Avoid Air Invasions
December 21st, 2011 by Magen Howard

Properly insulated homes improve your comfort and lower energy bills

Dark smudges or staining on your insulation means you have air infiltration, and your insulation is doing little more than catching dust. Create an air barrier for more comfort and lower energy bills. Photo courtesy of Blue Grass Energy

Dark smudges or staining on your insulation means you have air infiltration, and your insulation is doing little more than catching dust. Create an air barrier for more comfort and lower energy bills. Photo courtesy of Blue Grass Energy

We all know the symptoms of a house that is leaking air. Drafty halls in winter lead to rooms that suffocate in summer. Then there is the most uncomfortable pain of all: high electric bills.

Talk to an energy-efficiency expert from your local electric utility, and one of the first things he or she will do is ask about insulation in your house.

What type do you have? Is it in the attic, walls and floors? How about the basement or crawl space?

Chances are leaky homes are not properly insulated. But it takes more than a roll of the familiar pink fiberglass to stop air invasions.

A “thermal building envelope” separates you from outside elements. It is like wearing a coat when it is cold. If you zip up your coat, it is nice and warm, but if it hangs open, you are left freezing.

The way to avoid the chill is to properly seal the building envelope and create air barriers, then install insulation. This will keep hot air out in summer and cold air out in winter.

Sealing your home’s thermal envelope involves applying caulk and foam to cracks and gaps, and correctly installing insulation. If the insulation is not installed properly, it will not be as efficient. Typically, incorrectly placed insulation leaves gaps between walls and doors or windows, or where the ceiling meets the walls.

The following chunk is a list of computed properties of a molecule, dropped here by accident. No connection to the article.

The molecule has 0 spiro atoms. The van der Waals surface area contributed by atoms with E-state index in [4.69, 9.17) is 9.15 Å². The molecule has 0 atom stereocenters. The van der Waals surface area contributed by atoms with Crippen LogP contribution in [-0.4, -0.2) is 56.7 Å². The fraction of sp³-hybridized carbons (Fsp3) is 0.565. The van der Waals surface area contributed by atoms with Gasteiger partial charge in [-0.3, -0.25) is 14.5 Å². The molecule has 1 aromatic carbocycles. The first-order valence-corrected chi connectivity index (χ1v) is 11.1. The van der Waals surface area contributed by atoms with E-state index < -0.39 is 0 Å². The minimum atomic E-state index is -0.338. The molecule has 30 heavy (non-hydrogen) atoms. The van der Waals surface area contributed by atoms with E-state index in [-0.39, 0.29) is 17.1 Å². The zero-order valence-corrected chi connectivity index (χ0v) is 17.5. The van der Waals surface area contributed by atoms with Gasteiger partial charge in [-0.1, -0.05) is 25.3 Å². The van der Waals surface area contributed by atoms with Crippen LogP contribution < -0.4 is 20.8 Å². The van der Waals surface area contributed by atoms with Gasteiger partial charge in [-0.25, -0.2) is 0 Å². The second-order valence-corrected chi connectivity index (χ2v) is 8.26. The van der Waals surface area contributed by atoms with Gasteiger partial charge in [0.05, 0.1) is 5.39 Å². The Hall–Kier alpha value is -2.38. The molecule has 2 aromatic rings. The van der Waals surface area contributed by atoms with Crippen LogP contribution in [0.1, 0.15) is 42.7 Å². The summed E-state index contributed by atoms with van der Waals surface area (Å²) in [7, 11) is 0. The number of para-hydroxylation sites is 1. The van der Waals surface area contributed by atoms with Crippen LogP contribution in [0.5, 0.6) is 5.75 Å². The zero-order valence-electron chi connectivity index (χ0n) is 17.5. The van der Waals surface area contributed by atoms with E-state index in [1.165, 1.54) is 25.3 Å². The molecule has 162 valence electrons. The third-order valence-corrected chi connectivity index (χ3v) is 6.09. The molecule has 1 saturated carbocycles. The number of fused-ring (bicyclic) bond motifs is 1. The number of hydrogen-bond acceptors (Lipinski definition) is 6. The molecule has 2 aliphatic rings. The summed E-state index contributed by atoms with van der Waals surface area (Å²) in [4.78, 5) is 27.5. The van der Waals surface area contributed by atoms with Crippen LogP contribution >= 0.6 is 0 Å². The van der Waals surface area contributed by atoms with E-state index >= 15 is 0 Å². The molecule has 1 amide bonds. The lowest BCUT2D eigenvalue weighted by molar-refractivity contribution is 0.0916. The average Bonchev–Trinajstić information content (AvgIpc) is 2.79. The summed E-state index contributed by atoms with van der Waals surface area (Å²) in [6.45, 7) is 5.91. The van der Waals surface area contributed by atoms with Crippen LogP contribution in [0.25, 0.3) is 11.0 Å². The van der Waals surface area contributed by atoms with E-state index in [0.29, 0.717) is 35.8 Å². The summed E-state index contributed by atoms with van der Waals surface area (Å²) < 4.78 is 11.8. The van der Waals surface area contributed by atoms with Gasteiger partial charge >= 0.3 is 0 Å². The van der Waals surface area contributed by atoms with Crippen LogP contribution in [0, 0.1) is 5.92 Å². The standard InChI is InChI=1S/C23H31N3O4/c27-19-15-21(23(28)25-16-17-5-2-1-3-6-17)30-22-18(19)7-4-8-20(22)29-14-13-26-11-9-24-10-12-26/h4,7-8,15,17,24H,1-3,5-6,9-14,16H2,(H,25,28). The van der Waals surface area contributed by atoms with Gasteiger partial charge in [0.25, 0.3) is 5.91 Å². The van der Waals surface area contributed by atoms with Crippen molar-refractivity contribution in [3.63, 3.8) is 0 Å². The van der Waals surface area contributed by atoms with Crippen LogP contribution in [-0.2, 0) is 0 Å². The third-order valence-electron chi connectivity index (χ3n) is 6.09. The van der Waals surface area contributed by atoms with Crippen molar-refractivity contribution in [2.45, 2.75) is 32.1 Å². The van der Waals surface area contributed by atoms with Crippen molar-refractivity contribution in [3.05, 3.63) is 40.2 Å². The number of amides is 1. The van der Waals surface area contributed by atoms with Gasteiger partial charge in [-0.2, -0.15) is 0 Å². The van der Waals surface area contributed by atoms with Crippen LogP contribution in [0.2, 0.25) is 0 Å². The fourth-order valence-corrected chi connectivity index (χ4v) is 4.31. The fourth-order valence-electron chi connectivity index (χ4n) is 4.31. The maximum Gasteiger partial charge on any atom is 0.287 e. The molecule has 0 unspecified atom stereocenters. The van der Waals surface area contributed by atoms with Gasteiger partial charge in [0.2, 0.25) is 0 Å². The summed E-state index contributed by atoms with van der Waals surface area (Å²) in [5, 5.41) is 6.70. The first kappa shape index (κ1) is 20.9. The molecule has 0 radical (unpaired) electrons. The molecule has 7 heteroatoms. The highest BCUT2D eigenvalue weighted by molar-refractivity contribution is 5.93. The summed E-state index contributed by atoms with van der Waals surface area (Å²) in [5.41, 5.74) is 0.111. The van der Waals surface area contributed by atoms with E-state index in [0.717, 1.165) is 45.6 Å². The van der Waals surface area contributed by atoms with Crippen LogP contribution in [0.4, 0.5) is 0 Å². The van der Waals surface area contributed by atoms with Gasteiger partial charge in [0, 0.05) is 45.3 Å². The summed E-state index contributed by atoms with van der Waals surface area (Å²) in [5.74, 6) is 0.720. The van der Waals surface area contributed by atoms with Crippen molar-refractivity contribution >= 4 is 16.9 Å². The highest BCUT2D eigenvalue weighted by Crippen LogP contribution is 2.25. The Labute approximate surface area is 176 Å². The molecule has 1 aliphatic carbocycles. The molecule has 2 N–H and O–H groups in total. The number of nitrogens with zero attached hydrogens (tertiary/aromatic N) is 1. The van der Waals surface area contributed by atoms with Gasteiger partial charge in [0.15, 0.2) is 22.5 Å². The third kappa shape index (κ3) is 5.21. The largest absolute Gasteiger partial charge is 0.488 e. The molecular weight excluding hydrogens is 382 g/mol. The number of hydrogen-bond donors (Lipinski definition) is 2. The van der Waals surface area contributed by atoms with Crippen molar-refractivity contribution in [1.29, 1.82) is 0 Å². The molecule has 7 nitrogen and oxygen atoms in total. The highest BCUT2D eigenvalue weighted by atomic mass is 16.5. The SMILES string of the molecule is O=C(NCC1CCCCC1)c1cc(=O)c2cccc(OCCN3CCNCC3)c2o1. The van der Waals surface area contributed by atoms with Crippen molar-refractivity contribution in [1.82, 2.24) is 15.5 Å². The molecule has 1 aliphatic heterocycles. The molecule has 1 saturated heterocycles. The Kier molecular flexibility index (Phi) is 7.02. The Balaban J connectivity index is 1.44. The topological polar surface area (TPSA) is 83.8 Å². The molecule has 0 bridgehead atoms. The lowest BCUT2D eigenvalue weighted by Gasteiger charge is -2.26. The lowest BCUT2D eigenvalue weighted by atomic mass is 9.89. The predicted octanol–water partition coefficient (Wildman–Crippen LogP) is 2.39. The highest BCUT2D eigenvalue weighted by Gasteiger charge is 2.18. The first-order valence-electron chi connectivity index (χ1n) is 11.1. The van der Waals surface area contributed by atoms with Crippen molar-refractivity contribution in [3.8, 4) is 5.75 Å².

If there is a gap in insulation, heat gets through, warns Peter Criscione, a manager with E Source. The company works with the Cooperative Research Network, a division of the National Rural Electric Cooperative Association that monitors, evaluates and applies technologies to help electric cooperatives control costs, increase productivity and enhance service to their members.

“It comes down to finding quality installers,” Criscione says.

Understanding air infiltration is only half the battle. You have to find and stop the invaders.

Because heated air rises and will work its way out of the living space, capping the home is important to prevent heat loss.

If your electric utility offers home-energy audits, take advantage of them. Your co-op’s energy adviser will determine if your home needs a blower-door test—one of the best ways to find out how much air goes in and out of your residence every hour.

If a thermal imaging camera is available, the auditor can pinpoint exactly where your home loses air. Typical culprits include the roof, around doors and windows, recessed can lights, attic hatches and pull-down stairs, and unfinished basements or crawl spaces.

Don’t overlook the obvious. Check where ceilings and floors meet the walls, too. Do you routinely have to clean a cobwebby corner? That’s a good indication of air infiltration because insects like fresh air.